The pandemic triggered many midlife crisis situations, particularly in regard to relationships and work. “People were running so fast on a hamster wheel and then the pandemic stopped the wheel when things shut down. It forced people to pause for a moment, look around and ask themselves how they got on this wheel, where is the wheel taking them, do they want to be on the wheel?” Albers said.

This does feel like a good moment to reexamine our lives, and while we’re at it, maybe take a fresh view of midlife crisis. Rather than casting it as something negative when all reason is lost, it should be viewed as a period to take stock of life, particularly if a person is living a life they want to change.

Those were the thoughts running through Catey Funaiock’s mind as she turned 40 in the midst of the pandemic.

“I just feel like I’m coming to terms with the fact that my life did not turn out as I thought it would,” said Funaiock of Atlanta. “Growing up as a woman, you are told you go to college, meet a man, have a kid, buy a house. I didn’t wait for the guy to do those things, but he never came. Then my biological clock was ticking.”

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Catey Funaiock, 40 of Atlanta felt she needed help sorting through many decisions that confronted her when she reached age 40. Photo credit : Catey Funaiock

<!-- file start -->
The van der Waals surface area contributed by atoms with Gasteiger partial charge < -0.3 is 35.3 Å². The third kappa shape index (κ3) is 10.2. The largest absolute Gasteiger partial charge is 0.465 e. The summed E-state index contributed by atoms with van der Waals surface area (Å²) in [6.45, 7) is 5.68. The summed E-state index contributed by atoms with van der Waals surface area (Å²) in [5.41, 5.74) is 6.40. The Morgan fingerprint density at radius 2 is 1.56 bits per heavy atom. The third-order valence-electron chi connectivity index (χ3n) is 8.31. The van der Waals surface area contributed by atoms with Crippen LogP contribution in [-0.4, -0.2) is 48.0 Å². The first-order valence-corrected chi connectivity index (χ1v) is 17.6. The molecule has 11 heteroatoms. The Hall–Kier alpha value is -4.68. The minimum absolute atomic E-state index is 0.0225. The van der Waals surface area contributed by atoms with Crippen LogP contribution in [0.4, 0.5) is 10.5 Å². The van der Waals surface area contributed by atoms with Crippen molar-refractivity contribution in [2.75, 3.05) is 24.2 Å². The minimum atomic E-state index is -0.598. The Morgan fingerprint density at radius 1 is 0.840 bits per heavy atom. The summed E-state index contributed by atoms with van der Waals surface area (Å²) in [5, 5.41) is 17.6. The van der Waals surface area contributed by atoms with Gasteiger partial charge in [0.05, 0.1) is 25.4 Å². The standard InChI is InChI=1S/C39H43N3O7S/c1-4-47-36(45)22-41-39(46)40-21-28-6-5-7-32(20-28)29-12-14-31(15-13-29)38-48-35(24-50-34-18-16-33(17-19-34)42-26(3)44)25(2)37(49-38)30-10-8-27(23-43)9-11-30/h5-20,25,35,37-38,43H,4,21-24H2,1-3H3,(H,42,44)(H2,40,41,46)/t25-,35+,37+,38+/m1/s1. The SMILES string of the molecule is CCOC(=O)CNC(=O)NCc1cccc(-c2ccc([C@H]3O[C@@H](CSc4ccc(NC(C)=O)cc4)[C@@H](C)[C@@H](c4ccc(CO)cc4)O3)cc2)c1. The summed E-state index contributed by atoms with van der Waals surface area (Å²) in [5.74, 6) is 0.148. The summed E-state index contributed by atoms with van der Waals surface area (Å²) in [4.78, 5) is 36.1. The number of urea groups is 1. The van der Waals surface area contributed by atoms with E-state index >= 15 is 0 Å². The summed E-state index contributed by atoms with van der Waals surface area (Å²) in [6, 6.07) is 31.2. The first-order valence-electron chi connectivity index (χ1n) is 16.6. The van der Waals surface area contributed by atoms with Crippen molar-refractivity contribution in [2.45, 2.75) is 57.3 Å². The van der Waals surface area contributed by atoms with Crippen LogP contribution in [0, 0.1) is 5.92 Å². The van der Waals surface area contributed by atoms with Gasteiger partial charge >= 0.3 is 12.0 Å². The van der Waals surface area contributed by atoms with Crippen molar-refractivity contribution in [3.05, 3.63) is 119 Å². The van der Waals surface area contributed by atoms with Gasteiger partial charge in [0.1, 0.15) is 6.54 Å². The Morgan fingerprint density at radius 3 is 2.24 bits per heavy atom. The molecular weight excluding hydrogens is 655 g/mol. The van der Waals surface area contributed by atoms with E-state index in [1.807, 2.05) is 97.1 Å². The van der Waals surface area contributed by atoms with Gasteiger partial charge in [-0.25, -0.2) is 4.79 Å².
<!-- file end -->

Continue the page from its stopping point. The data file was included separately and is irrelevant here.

Credit: Catey Funaiock

Catey Funaiock, 40 of Atlanta felt she needed help sorting through many decisions that confronted her when she reached age 40. Photo credit : Catey Funaiock

Credit: Catey Funaiock

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Catey Funaiock, 40 of Atlanta felt she needed help sorting through many decisions that confronted her when she reached age 40. Photo credit : Catey Funaiock

Credit: Catey Funaiock

Credit: Catey Funaiock

Funaiock, a special education teacher who works with autistic children, was hit with a triple whammy during the pandemic. She lost her mom to lung cancer, parted ways with the man she was dating for almost two years and is embroiled in a lawsuit with the HOA of her condominium.

The pandemic made a tough job even tougher for Funaiock and countless other educators. “There are days where I am getting beat up a lot and physically my body can’t do it anymore,” she said. “But now with COVID, it has lifted the veil on the education system ... and I am not sure I want to be in education at all.”

It all left her feeling triggered and wondering what to do next.